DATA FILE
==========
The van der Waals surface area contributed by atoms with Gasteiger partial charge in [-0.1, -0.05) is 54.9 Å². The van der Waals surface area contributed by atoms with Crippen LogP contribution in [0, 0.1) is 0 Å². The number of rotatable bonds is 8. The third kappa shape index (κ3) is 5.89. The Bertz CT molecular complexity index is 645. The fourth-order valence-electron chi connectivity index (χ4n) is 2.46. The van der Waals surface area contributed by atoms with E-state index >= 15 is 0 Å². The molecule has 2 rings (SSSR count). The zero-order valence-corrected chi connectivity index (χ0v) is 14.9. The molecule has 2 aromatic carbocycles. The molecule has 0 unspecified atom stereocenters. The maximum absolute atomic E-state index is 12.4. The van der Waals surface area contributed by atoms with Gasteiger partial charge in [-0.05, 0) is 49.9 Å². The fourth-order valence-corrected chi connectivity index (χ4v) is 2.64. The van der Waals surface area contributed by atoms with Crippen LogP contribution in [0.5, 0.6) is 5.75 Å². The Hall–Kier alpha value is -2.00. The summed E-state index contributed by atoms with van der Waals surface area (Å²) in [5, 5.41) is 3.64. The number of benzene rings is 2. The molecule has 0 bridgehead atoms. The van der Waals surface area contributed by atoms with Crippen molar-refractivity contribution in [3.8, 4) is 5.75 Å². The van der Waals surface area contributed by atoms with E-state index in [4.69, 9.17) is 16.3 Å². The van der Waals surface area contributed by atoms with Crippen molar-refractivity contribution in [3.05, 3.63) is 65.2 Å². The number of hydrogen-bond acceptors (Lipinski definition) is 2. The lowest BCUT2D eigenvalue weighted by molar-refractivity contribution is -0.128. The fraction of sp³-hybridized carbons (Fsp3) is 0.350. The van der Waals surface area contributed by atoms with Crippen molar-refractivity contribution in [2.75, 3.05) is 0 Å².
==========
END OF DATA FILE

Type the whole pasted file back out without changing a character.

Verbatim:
The van der Waals surface area contributed by atoms with Gasteiger partial charge in [-0.1, -0.05) is 54.9 Å². The van der Waals surface area contributed by atoms with Crippen LogP contribution in [0, 0.1) is 0 Å². The number of rotatable bonds is 8. The third kappa shape index (κ3) is 5.89. The Bertz CT molecular complexity index is 645. The fourth-order valence-electron chi connectivity index (χ4n) is 2.46. The van der Waals surface area contributed by atoms with E-state index >= 15 is 0 Å². The molecule has 2 rings (SSSR count). The zero-order valence-corrected chi connectivity index (χ0v) is 14.9. The molecule has 2 aromatic carbocycles. The molecule has 0 unspecified atom stereocenters. The maximum absolute atomic E-state index is 12.4. The van der Waals surface area contributed by atoms with Gasteiger partial charge in [-0.05, 0) is 49.9 Å². The fourth-order valence-corrected chi connectivity index (χ4v) is 2.64. The van der Waals surface area contributed by atoms with Crippen LogP contribution in [0.5, 0.6) is 5.75 Å². The Hall–Kier alpha value is -2.00. The summed E-state index contributed by atoms with van der Waals surface area (Å²) in [5, 5.41) is 3.64. The number of benzene rings is 2. The molecule has 0 bridgehead atoms. The van der Waals surface area contributed by atoms with Crippen molar-refractivity contribution in [3.8, 4) is 5.75 Å². The van der Waals surface area contributed by atoms with E-state index in [4.69, 9.17) is 16.3 Å². The van der Waals surface area contributed by atoms with Crippen molar-refractivity contribution in [3.05, 3.63) is 65.2 Å². The number of hydrogen-bond acceptors (Lipinski definition) is 2. The lowest BCUT2D eigenvalue weighted by molar-refractivity contribution is -0.128. The fraction of sp³-hybridized carbons (Fsp3) is 0.350. The van der Waals surface area contributed by atoms with Crippen molar-refractivity contribution in [2.75, 3.05) is 0 Å².